The 86th Legislative Session saw strong efforts to increase economic freedom by eliminating or reducing unnecessary government regulations. There was particularly outstanding reform in the area of occupational licensing. In fact, the House of Representatives voted down a proposal to create a mandatory registration and regulatory scheme for roofing contractors. The bill (HB 2101), which in many key respects resembled a full-blown licensing proposal, was defeated with 99 Nays and 33 Yeas, for a decisive statement from legislators on unnecessary new regulations. Positive reforms include the following:
Senate Bill 1995 requires regulatory bodies to obtain the approval of the Office of the Governor before re-adopting or issuing any occupational licensing requirements that would have an anti-competitive effect.
Senate Bill 1200 provides reciprocity and expedited licensure for the spouses of military members who are licensed for an occupation in another state. SB 1200 should be a model for all out-of-state licensees who wish to move to Texas.
Senate Bill 37 prohibits a default on student loans from being used to disqualify a person from obtaining an occupational license. The current law makes little sense in that it deprives people of the ability to earn a paycheck in their chosen profession, making the repayment of their loans even more difficult.
House Bill 1342 ensures that persons with criminal history would not be disqualified from obtaining an occupational license if they otherwise satisfy the criteria for licensure and their criminal history does not relate to the duties performed pursuant to the license.
Senate Bill 1531 ensures that criminal history does not serve as an absolute bar in obtaining certain licenses for several occupations, including podiatrists and midwifery.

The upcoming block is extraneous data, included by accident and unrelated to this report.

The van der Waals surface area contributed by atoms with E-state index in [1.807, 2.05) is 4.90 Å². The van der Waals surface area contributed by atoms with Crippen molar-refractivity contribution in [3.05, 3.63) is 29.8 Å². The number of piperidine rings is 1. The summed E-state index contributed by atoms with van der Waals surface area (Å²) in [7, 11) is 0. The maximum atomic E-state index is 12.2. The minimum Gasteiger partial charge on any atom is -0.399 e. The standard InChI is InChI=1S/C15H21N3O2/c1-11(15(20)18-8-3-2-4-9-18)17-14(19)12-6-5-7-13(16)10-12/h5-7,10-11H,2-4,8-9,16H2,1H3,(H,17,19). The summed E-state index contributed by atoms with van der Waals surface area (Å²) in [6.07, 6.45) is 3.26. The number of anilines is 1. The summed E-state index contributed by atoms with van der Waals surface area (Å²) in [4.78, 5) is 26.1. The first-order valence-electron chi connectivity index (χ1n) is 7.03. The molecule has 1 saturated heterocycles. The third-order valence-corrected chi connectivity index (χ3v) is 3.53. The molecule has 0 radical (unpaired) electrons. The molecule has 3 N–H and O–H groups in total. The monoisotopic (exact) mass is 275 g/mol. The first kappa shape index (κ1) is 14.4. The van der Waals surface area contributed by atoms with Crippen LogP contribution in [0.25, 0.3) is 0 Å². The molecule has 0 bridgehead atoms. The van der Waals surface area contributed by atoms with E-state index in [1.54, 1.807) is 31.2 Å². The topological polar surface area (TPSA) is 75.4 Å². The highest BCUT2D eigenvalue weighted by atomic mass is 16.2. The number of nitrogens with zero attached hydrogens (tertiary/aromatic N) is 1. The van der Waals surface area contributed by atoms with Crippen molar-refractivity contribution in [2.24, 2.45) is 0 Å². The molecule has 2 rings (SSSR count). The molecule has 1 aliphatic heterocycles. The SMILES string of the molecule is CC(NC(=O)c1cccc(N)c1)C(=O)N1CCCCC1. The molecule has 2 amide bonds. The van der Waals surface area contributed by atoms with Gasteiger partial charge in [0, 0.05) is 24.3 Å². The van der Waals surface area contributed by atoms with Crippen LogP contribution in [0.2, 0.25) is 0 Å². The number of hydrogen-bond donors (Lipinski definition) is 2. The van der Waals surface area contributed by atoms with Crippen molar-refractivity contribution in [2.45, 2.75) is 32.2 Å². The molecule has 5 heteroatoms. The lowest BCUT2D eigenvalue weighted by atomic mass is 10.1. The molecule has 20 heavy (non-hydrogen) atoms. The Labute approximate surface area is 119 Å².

House Bill 2847 reduces or eliminates licensing requirements for a variety of fields, including prosthetic technicians, used automotive parts employees, and mold assessors. Perhaps more importantly, the bill also preempts local governments from making holders of state licenses meet more stringent requirements.
House Bill 1894 repeals criminal penalties for violating the statute governing “registered” interior designers. Registration is not required in order to practice interior design, making this penalty excessive, unnecessary, and punitive for most practitioners in the industry.
House Bill 2699 streamlines the testing requirements for hearing instrument fitters and dispensers and removes the provision in prior law that a crime involving “moral turpitude” is grounds for denying a license. This bill is one of several this session that removed this vague and unclear standard for licensing.
House Bill 2698 would authorize barber schools, private beauty culture schools, or public secondary or postsecondary beauty culture schools to administer the practical examination requirement for a barber’s license. That authorization was previously restricted to the Texas Department of Licensing and Regulation (or a contractor with TDLR).
Food and Alcoholic Beverage Regulation:
House Bill 234 preempts local governmental and property owners’ associations from regulating or prohibiting the sale of lemonade or other non-alcoholic drinks by children on private property or in a public park.
Senate Bill 572 expands the list of “cottage” foods that may be legally produced at home for sale and permits the sale of them by internet and mail.
House Bill 1545 authorizes “beer to go” sales. Craft breweries will be allowed to sell their own products to-go to visitors and customers at their breweries.
House Bill 2790 repeals a provision in state law that presumes intent to sell alcohol in a dry county when a person possesses more than one quart of liquor or 24 twelve-ounce bottles of beer.
House Bill 2726 authorizes “at-risk” permitting for modifications or changes to existing projects that require an air quality permit. Allowing the permit holder to begin construction at their own risk after the commission has issued a draft permit is a positive change in state law that is likely to provide tangible real-world benefits in terms of making the permitting process less burdensome.
Preemption of Local Building Code Mandates:
House Bill 2439 prohibits local governments from adopting or enforcing regulations that prohibit or limit the installation of a building product or material in the construction or alteration of a residential or commercial building if the product or material is approved for use by a national model code. This helps keep construction costs and renovations more affordable for Texans.